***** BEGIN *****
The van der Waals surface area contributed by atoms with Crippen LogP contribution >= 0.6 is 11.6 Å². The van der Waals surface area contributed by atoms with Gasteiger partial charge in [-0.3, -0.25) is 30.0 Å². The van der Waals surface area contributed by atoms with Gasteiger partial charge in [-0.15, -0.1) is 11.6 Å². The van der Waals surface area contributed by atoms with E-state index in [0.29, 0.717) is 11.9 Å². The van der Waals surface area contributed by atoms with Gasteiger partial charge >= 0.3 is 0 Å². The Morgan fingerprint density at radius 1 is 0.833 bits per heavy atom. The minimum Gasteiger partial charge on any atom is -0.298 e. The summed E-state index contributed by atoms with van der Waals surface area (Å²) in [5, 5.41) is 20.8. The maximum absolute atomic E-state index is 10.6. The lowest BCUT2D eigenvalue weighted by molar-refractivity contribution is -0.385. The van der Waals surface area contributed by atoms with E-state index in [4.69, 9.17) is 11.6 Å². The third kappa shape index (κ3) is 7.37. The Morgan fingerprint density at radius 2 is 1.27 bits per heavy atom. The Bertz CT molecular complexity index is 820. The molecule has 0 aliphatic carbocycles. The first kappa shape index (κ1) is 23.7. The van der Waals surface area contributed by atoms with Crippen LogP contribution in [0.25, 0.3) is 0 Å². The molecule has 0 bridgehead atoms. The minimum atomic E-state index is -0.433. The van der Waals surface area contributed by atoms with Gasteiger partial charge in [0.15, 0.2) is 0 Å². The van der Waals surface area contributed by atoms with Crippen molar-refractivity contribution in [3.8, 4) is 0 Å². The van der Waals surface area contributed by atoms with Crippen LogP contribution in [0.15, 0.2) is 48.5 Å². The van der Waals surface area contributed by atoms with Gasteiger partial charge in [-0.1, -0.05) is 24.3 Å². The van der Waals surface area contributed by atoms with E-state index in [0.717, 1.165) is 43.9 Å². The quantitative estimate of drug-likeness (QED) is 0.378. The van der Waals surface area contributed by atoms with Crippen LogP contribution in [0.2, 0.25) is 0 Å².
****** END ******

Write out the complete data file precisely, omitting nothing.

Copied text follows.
The van der Waals surface area contributed by atoms with Crippen LogP contribution >= 0.6 is 11.6 Å². The van der Waals surface area contributed by atoms with Gasteiger partial charge in [-0.3, -0.25) is 30.0 Å². The van der Waals surface area contributed by atoms with Gasteiger partial charge in [-0.15, -0.1) is 11.6 Å². The van der Waals surface area contributed by atoms with E-state index in [0.29, 0.717) is 11.9 Å². The van der Waals surface area contributed by atoms with Gasteiger partial charge >= 0.3 is 0 Å². The Morgan fingerprint density at radius 1 is 0.833 bits per heavy atom. The minimum Gasteiger partial charge on any atom is -0.298 e. The summed E-state index contributed by atoms with van der Waals surface area (Å²) in [5, 5.41) is 20.8. The maximum absolute atomic E-state index is 10.6. The lowest BCUT2D eigenvalue weighted by molar-refractivity contribution is -0.385. The van der Waals surface area contributed by atoms with E-state index in [4.69, 9.17) is 11.6 Å². The third kappa shape index (κ3) is 7.37. The Morgan fingerprint density at radius 2 is 1.27 bits per heavy atom. The Bertz CT molecular complexity index is 820. The molecule has 0 aliphatic carbocycles. The first kappa shape index (κ1) is 23.7. The van der Waals surface area contributed by atoms with Crippen LogP contribution in [0.25, 0.3) is 0 Å². The molecule has 0 bridgehead atoms. The minimum atomic E-state index is -0.433. The van der Waals surface area contributed by atoms with Gasteiger partial charge in [0.15, 0.2) is 0 Å². The van der Waals surface area contributed by atoms with Crippen molar-refractivity contribution in [3.8, 4) is 0 Å². The van der Waals surface area contributed by atoms with Crippen LogP contribution in [0.15, 0.2) is 48.5 Å². The van der Waals surface area contributed by atoms with Gasteiger partial charge in [-0.1, -0.05) is 24.3 Å². The van der Waals surface area contributed by atoms with E-state index in [0.717, 1.165) is 43.9 Å². The quantitative estimate of drug-likeness (QED) is 0.378. The van der Waals surface area contributed by atoms with Crippen LogP contribution in [0.2, 0.25) is 0 Å².